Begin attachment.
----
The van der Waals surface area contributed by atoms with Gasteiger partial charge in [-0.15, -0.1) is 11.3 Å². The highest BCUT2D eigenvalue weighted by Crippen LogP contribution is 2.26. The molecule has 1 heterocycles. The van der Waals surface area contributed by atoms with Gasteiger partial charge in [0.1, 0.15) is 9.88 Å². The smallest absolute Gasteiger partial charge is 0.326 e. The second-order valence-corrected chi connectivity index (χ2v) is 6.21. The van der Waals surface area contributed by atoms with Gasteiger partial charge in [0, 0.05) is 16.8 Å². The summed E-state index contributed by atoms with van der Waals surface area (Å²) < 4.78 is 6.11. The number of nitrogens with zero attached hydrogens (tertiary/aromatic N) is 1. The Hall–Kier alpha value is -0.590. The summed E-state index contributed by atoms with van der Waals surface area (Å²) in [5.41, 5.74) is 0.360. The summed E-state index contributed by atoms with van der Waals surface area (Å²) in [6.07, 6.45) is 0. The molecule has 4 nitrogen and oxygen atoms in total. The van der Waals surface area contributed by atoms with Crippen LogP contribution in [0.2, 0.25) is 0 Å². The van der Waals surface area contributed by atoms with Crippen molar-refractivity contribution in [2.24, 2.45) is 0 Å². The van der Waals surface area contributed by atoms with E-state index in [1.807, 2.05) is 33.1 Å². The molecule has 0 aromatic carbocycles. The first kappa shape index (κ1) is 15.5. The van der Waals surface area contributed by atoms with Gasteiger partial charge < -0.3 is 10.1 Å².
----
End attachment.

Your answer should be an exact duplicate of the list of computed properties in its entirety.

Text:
The van der Waals surface area contributed by atoms with Gasteiger partial charge in [-0.15, -0.1) is 11.3 Å². The highest BCUT2D eigenvalue weighted by Crippen LogP contribution is 2.26. The molecule has 1 heterocycles. The van der Waals surface area contributed by atoms with Gasteiger partial charge in [0.1, 0.15) is 9.88 Å². The smallest absolute Gasteiger partial charge is 0.326 e. The second-order valence-corrected chi connectivity index (χ2v) is 6.21. The van der Waals surface area contributed by atoms with Gasteiger partial charge in [0, 0.05) is 16.8 Å². The summed E-state index contributed by atoms with van der Waals surface area (Å²) < 4.78 is 6.11. The number of nitrogens with zero attached hydrogens (tertiary/aromatic N) is 1. The Hall–Kier alpha value is -0.590. The summed E-state index contributed by atoms with van der Waals surface area (Å²) in [5.41, 5.74) is 0.360. The summed E-state index contributed by atoms with van der Waals surface area (Å²) in [6.07, 6.45) is 0. The molecule has 4 nitrogen and oxygen atoms in total. The van der Waals surface area contributed by atoms with Crippen LogP contribution in [0.2, 0.25) is 0 Å². The van der Waals surface area contributed by atoms with Crippen molar-refractivity contribution in [2.24, 2.45) is 0 Å². The van der Waals surface area contributed by atoms with E-state index in [1.807, 2.05) is 33.1 Å². The molecule has 0 aromatic carbocycles. The first kappa shape index (κ1) is 15.5. The van der Waals surface area contributed by atoms with Gasteiger partial charge < -0.3 is 10.1 Å².